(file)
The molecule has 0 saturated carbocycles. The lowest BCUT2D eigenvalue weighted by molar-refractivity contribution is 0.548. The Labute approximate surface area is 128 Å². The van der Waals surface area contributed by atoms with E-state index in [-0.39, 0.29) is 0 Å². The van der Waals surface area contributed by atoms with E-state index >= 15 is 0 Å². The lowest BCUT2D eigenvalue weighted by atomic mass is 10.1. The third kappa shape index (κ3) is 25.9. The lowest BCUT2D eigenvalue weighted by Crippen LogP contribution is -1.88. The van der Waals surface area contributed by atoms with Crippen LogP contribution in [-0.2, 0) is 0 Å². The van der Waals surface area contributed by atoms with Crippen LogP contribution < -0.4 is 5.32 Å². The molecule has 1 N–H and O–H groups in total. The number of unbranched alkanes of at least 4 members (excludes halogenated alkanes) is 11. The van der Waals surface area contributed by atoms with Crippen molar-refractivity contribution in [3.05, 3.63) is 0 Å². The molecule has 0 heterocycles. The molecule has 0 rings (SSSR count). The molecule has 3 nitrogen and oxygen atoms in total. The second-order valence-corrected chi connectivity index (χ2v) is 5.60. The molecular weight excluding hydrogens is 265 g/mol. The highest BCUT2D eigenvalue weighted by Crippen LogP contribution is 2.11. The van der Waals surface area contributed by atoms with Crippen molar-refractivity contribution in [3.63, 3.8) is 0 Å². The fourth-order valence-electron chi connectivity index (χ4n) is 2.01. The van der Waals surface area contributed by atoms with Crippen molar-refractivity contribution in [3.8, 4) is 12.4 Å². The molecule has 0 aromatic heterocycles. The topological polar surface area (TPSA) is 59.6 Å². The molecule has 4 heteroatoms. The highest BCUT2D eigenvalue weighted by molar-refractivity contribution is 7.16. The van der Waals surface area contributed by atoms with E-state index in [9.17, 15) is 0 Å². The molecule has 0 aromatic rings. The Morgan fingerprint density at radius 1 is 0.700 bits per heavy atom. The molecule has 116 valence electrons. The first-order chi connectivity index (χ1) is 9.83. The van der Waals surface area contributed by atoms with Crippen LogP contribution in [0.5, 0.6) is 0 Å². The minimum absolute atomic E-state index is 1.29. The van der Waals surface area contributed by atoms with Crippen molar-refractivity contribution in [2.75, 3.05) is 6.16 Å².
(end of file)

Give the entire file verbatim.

The molecule has 0 saturated carbocycles. The lowest BCUT2D eigenvalue weighted by molar-refractivity contribution is 0.548. The Labute approximate surface area is 128 Å². The van der Waals surface area contributed by atoms with E-state index in [-0.39, 0.29) is 0 Å². The van der Waals surface area contributed by atoms with E-state index >= 15 is 0 Å². The lowest BCUT2D eigenvalue weighted by atomic mass is 10.1. The third kappa shape index (κ3) is 25.9. The lowest BCUT2D eigenvalue weighted by Crippen LogP contribution is -1.88. The van der Waals surface area contributed by atoms with Crippen LogP contribution in [-0.2, 0) is 0 Å². The van der Waals surface area contributed by atoms with Crippen LogP contribution < -0.4 is 5.32 Å². The molecule has 1 N–H and O–H groups in total. The number of unbranched alkanes of at least 4 members (excludes halogenated alkanes) is 11. The van der Waals surface area contributed by atoms with Crippen molar-refractivity contribution in [3.05, 3.63) is 0 Å². The molecule has 0 heterocycles. The molecule has 0 rings (SSSR count). The molecule has 3 nitrogen and oxygen atoms in total. The second-order valence-corrected chi connectivity index (χ2v) is 5.60. The molecular weight excluding hydrogens is 265 g/mol. The highest BCUT2D eigenvalue weighted by Crippen LogP contribution is 2.11. The van der Waals surface area contributed by atoms with Crippen molar-refractivity contribution in [3.63, 3.8) is 0 Å². The fourth-order valence-electron chi connectivity index (χ4n) is 2.01. The van der Waals surface area contributed by atoms with Crippen molar-refractivity contribution in [3.8, 4) is 12.4 Å². The molecule has 0 aromatic heterocycles. The topological polar surface area (TPSA) is 59.6 Å². The molecule has 4 heteroatoms. The highest BCUT2D eigenvalue weighted by molar-refractivity contribution is 7.16. The van der Waals surface area contributed by atoms with E-state index in [9.17, 15) is 0 Å². The molecule has 0 aromatic rings. The Morgan fingerprint density at radius 1 is 0.700 bits per heavy atom. The molecule has 116 valence electrons. The first-order chi connectivity index (χ1) is 9.83. The van der Waals surface area contributed by atoms with Crippen LogP contribution in [0.5, 0.6) is 0 Å². The minimum absolute atomic E-state index is 1.29. The van der Waals surface area contributed by atoms with Crippen molar-refractivity contribution in [2.75, 3.05) is 6.16 Å².